“Iran today has largely acquired the materials, equipment and technology needed to develop a nuclear weapon,” the RAND report says.
“International efforts to control exports and interdict trade can now only hope to slow Iran’s progress and possibly deny it the specific technologies needed, for example, for nuclear warhead miniaturization and for mating a warhead on a missile.”
The goal of U.S. foreign policy should now shift to dissuade Iran from taking the next step of making a weapon, the study says, adding if that fails, Washington should have a back-up strategy to deter a nuclear-armed Iran.
“It is not clear that Iran has made the decision to create actual nuclear weapons,” it goes on. “Three future nuclear postures are possible: (1) Iran could achieve a ‘virtual capability’ by developing the know-how and infrastructure to assemble a nuclear weapon but stopping there, (2) It could develop nuclear weapons but leave this capability ambiguous, or (3) it could acquire nuclear weapons and declare their existence through withdrawal from the Nuclear Non-Proliferation Treaty (NPT) or by conducting a nuclear test.”
Authors of the Rand study believe the U.S. can still influence events in Iran, using a mix of sanctions, military pressure and "incentives" to "lower the perception of a military threat."
Obviously, those tactics stand little chance for success--assuming that the U.S. and its allies could actually agree on some kind of comprehensive strategy for dealing with the problem. Sadly, the international community lost focus on the Iranian nuclear issue, and Tehran made the most of that opportunity.
Reading between the lines of the two reports, there seems to be a suggestion that (perhaps) the West (and Israel) will have to "learn to live" with an Iranian bomb. That proposal has been floated before, and quickly rejected as "unthinkable." The notion of a nuclear-armed Iran is still unacceptable. Trouble is, no one in the west has even offered a viable regimen that would prevent Tehran from getting a nuclear bomb, or creating significant delays in its development program. And time is clearly running out.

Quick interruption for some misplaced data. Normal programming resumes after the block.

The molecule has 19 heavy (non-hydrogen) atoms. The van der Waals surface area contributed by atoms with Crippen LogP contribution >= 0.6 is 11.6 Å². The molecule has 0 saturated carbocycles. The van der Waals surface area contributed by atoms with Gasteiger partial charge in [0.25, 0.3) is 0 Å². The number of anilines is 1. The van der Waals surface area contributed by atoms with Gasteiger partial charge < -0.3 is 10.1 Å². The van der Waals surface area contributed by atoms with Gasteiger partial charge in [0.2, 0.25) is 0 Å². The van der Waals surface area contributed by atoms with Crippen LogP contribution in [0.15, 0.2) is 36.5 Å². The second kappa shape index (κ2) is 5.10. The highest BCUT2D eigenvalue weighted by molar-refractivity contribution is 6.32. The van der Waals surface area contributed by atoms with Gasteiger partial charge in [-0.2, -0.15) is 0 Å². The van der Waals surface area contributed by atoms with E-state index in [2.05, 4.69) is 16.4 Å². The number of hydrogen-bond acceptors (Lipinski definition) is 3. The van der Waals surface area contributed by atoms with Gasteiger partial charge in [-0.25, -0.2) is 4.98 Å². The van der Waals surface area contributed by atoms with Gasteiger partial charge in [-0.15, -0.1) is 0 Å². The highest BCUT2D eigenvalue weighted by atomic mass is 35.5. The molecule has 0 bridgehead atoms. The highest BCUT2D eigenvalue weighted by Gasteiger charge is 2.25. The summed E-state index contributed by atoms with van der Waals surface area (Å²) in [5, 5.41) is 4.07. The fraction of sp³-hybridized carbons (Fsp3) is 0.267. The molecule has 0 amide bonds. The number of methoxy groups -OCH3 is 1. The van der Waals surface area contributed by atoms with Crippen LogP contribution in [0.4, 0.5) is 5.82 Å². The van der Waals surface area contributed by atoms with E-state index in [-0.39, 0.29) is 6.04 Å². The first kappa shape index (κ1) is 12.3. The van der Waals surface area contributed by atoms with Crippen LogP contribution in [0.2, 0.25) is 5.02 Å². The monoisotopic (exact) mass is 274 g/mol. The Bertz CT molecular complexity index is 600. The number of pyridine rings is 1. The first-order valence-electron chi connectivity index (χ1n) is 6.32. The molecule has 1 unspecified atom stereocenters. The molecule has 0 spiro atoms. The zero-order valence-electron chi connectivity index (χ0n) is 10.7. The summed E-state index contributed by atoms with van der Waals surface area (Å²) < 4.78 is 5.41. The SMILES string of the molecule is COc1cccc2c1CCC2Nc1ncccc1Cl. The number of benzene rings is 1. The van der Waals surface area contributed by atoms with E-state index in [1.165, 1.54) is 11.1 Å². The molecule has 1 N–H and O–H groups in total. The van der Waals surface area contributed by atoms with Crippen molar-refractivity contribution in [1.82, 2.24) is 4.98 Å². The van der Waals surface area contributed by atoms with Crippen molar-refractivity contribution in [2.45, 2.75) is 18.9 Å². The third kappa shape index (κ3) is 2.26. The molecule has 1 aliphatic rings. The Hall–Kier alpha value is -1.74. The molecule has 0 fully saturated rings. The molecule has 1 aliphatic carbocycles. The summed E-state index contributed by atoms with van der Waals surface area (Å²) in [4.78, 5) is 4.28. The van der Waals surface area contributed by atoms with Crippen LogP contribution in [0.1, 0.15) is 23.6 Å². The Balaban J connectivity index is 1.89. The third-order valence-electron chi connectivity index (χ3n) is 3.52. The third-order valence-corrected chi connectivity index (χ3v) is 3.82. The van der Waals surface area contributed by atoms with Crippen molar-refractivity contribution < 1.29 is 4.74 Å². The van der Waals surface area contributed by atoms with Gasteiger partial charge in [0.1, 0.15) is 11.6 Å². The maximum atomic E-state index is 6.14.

ADDENDUM: If Mr. Jones's timeline is accurate, it suggests that highly-publicized cyber attacks on Iranian nuclear facilities did not inflict as much damage as first reported. Initial claims suggests the carefully-engineered cyber strikes might have delayed Tehran's nuclear efforts for several years. Those assessments may have been overly-optimistic, at best.
UPDATE//7 June// Then, there's this bit of disturbing propaganda from Iran, courtesy of the UK Guardian, via Drudge. A Revolutionary Guards website has posted a rather unusual (some would say stunning) article, anticipating world reaction to an Iranian nuclear test. As Julian Borger of the Guardian observes, the piece breaks an important taboo. Iran has long claimed its nuclear program is intended for peaceful purposes, but the article clearly describes responses to a weapons test by Tehran.
One thing is certain: the post isn't the work of some obscure IRCG functionary. Placing such an inflammatory article on a Revolutionary Guards' web site required the permission of high-ranking officials within the organization, and likely, the upper levels of the regime. Their purpose is clear: to assure the Iranian populace that a nuclear test is coming, and life will go on, as normal, after the device is detonated. Tehran has apparently calculated that neither the U.S. or Israel will respond.